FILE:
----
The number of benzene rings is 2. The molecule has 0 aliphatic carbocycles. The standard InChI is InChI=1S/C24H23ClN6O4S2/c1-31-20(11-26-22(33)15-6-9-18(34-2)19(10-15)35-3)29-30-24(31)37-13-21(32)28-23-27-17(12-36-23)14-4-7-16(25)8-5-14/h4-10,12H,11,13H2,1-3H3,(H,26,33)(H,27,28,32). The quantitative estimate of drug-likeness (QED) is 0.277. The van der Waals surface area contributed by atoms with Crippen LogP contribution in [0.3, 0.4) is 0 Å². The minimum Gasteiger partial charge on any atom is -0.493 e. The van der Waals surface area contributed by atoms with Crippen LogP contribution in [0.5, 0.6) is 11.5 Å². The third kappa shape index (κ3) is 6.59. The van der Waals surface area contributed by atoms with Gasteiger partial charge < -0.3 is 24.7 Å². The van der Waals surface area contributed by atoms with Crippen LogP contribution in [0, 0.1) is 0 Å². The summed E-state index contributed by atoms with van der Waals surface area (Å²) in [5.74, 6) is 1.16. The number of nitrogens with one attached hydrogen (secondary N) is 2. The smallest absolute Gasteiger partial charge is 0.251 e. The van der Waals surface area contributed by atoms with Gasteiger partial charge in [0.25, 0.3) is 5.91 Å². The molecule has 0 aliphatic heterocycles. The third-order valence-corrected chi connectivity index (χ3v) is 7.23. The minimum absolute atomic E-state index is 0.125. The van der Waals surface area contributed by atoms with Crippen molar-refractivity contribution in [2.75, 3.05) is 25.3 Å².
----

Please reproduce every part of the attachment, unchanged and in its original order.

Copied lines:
The number of benzene rings is 2. The molecule has 0 aliphatic carbocycles. The standard InChI is InChI=1S/C24H23ClN6O4S2/c1-31-20(11-26-22(33)15-6-9-18(34-2)19(10-15)35-3)29-30-24(31)37-13-21(32)28-23-27-17(12-36-23)14-4-7-16(25)8-5-14/h4-10,12H,11,13H2,1-3H3,(H,26,33)(H,27,28,32). The quantitative estimate of drug-likeness (QED) is 0.277. The van der Waals surface area contributed by atoms with Crippen LogP contribution in [0.3, 0.4) is 0 Å². The minimum Gasteiger partial charge on any atom is -0.493 e. The van der Waals surface area contributed by atoms with Crippen LogP contribution in [0.5, 0.6) is 11.5 Å². The third kappa shape index (κ3) is 6.59. The van der Waals surface area contributed by atoms with Gasteiger partial charge < -0.3 is 24.7 Å². The van der Waals surface area contributed by atoms with Crippen LogP contribution in [0, 0.1) is 0 Å². The summed E-state index contributed by atoms with van der Waals surface area (Å²) in [5.74, 6) is 1.16. The number of nitrogens with one attached hydrogen (secondary N) is 2. The smallest absolute Gasteiger partial charge is 0.251 e. The van der Waals surface area contributed by atoms with Gasteiger partial charge in [0.25, 0.3) is 5.91 Å². The molecule has 0 aliphatic heterocycles. The third-order valence-corrected chi connectivity index (χ3v) is 7.23. The minimum absolute atomic E-state index is 0.125. The van der Waals surface area contributed by atoms with Crippen molar-refractivity contribution in [2.75, 3.05) is 25.3 Å².